That’s going to be moving out. More of a mild Pacific flow of air comes in this weekend. So temperatures will moderate a little bit. by Tuesday. 

We have a cold front coming through this will bring the mountain snow a few snow showers in the plains but Again, with the Jetstream. 

So fast across North America, you’re just not going to get any Arctic gear that can come south, at least into the starting next week. But look what happens when we go further out. This is by next Friday. 

Look what happens. We have a big low here, good low in southeast Colorado, another low approaching the California coast, see how they’re lined up. 

What’s happening is, is that and this is something that we’ll show you here in a little bit more in a minute. What happens in this pattern is you get a strong Jetstream that undercuts an area of high pressure. We talked about that blocking Ridge yesterday in the North Atlantic. 

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Well, it retrogrades to the west, and goes over in near the green south of Greenland Hudson Bay Area, as we get into mid to late next week. And what that does, is it takes the Jetstream and it pushes it further south. 

That’s good news for California to get more wet. But what you tend to have is basically a train of storms that go coast to coast. 

This is why we think mid late next week. And the week after that you’re going to hear more on the news about winter weather across the United States, because these specific storms instead of being directed up here will be directed more this way.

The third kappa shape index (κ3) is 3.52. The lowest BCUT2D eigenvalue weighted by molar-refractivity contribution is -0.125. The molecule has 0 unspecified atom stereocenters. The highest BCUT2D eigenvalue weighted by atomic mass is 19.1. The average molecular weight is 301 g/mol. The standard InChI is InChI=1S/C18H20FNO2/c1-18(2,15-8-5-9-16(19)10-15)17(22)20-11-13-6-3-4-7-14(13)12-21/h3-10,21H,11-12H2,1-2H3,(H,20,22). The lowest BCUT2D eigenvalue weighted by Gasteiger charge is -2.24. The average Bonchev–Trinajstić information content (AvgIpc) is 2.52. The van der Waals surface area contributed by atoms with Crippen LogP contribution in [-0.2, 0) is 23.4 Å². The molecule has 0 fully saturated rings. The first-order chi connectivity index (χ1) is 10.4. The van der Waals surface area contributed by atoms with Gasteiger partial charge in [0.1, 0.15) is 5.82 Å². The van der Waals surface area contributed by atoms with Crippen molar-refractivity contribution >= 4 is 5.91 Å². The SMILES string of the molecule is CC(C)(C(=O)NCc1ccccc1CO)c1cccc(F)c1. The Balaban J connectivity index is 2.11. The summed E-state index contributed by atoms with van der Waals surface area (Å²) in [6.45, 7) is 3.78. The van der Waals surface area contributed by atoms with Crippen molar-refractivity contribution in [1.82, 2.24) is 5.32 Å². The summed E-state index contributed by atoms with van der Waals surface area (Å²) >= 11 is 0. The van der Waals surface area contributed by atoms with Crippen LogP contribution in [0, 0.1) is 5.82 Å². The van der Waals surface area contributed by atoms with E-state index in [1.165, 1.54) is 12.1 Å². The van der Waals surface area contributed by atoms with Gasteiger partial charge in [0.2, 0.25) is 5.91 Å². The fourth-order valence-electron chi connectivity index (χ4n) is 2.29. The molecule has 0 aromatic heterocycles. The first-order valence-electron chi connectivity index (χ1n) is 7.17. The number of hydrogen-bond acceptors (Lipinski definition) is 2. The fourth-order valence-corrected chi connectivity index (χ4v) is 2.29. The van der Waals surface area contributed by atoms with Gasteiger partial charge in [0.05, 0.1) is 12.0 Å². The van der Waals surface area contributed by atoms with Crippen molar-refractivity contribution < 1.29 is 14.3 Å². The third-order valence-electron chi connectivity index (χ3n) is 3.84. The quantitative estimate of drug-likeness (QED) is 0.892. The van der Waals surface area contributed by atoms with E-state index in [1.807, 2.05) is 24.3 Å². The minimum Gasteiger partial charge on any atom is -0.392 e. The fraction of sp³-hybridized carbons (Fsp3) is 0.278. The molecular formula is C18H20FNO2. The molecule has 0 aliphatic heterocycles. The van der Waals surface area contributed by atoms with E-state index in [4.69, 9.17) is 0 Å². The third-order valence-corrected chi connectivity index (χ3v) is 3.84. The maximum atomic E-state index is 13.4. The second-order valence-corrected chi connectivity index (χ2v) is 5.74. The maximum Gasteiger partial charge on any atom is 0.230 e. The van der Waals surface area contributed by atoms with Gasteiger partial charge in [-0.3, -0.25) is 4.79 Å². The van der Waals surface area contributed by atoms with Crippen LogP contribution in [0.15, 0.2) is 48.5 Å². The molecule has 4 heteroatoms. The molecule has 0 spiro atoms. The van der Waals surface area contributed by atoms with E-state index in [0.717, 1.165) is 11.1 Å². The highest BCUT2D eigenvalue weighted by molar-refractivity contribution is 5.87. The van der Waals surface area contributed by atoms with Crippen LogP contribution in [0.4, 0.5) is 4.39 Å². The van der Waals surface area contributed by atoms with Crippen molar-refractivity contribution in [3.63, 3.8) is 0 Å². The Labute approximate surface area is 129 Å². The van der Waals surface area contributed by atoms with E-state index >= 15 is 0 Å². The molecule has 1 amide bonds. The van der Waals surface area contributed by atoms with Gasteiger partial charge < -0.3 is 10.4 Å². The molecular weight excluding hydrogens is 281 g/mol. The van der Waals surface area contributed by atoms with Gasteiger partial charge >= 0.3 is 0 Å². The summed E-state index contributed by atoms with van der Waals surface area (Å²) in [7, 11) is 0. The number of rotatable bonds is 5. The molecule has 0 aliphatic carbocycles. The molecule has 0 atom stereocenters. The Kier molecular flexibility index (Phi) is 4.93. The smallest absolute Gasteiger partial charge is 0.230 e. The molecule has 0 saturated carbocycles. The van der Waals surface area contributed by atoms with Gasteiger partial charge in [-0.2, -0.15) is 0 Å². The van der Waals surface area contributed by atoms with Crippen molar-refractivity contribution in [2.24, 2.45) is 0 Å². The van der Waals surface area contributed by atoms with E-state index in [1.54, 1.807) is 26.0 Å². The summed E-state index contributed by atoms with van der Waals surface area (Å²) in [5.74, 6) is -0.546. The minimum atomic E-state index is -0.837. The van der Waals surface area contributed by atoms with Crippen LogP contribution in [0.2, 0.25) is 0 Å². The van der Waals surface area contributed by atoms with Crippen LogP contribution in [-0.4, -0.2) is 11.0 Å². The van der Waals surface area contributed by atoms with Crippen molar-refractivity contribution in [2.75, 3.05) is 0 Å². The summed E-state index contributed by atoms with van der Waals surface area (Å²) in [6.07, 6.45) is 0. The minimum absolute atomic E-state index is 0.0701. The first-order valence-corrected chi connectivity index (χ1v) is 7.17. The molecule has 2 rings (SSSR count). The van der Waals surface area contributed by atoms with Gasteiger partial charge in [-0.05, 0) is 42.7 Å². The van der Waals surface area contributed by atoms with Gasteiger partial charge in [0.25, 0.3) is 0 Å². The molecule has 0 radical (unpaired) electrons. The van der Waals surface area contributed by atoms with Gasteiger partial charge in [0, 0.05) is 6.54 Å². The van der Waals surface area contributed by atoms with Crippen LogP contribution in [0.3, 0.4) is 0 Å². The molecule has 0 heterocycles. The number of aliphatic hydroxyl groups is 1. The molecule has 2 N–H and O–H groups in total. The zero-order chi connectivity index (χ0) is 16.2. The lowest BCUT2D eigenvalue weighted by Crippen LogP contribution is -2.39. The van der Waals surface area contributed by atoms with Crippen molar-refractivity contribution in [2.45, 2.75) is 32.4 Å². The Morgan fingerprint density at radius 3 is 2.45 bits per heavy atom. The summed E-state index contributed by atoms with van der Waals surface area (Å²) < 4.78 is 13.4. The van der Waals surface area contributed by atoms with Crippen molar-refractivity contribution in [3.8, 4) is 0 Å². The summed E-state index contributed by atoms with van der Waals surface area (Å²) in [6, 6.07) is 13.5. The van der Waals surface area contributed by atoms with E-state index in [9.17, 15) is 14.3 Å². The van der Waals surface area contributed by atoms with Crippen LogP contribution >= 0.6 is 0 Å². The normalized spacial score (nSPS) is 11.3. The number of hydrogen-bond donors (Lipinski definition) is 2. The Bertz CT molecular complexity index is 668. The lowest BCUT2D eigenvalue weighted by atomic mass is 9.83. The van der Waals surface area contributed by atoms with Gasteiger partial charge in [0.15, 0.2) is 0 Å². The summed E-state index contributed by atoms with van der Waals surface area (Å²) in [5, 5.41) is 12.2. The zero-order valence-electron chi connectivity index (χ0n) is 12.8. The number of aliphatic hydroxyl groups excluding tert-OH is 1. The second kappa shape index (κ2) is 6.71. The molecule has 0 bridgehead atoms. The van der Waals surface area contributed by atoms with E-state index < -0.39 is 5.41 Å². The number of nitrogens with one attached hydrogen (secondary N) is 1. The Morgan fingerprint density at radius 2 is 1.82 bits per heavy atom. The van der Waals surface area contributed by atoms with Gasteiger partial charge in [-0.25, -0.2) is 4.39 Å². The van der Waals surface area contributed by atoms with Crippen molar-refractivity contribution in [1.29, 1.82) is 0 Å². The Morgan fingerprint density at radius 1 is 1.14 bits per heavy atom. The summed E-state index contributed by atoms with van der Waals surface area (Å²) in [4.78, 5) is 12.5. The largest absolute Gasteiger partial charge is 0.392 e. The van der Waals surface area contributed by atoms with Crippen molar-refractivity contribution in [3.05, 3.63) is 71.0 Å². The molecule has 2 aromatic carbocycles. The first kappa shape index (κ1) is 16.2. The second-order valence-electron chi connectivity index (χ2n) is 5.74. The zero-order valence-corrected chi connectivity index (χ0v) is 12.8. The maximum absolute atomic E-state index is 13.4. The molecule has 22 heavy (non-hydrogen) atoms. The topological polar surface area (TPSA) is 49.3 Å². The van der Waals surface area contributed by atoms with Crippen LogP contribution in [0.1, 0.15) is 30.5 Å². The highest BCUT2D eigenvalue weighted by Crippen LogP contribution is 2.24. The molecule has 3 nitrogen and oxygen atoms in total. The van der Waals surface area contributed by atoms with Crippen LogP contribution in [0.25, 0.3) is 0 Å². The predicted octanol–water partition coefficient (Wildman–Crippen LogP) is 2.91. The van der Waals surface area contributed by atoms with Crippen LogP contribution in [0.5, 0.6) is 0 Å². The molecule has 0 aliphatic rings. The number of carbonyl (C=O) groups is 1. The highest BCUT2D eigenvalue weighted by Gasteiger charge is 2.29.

So January, is looking pretty interesting coast to coast, in terms of the weather getting more stormy. Now we’re going to go back and we’re going to talk about Arctic constellations, again, all the way through January 14 was where that map I just showed you was around, notice the Arctic oscillation remains in a negative phase, which is a cold phase. 

Now I’m going to show you a new oscillation. It’s called the North Atlantic oscillation. We don’t normally show this to you because well, it’s the Atlantic, it’s far downstream from us. But in the winter, we do pay attention to it. 

Notice, the North Atlantic oscillation is also in a negative phase, all the way through the next two weeks through January 14. 

Now, what’s interesting historically, is when you take the North Atlantic oscillation, and you take the Arctic oscillation, and you put them together, if they are both in a negative phase, which they are, you tend to get patterns like this.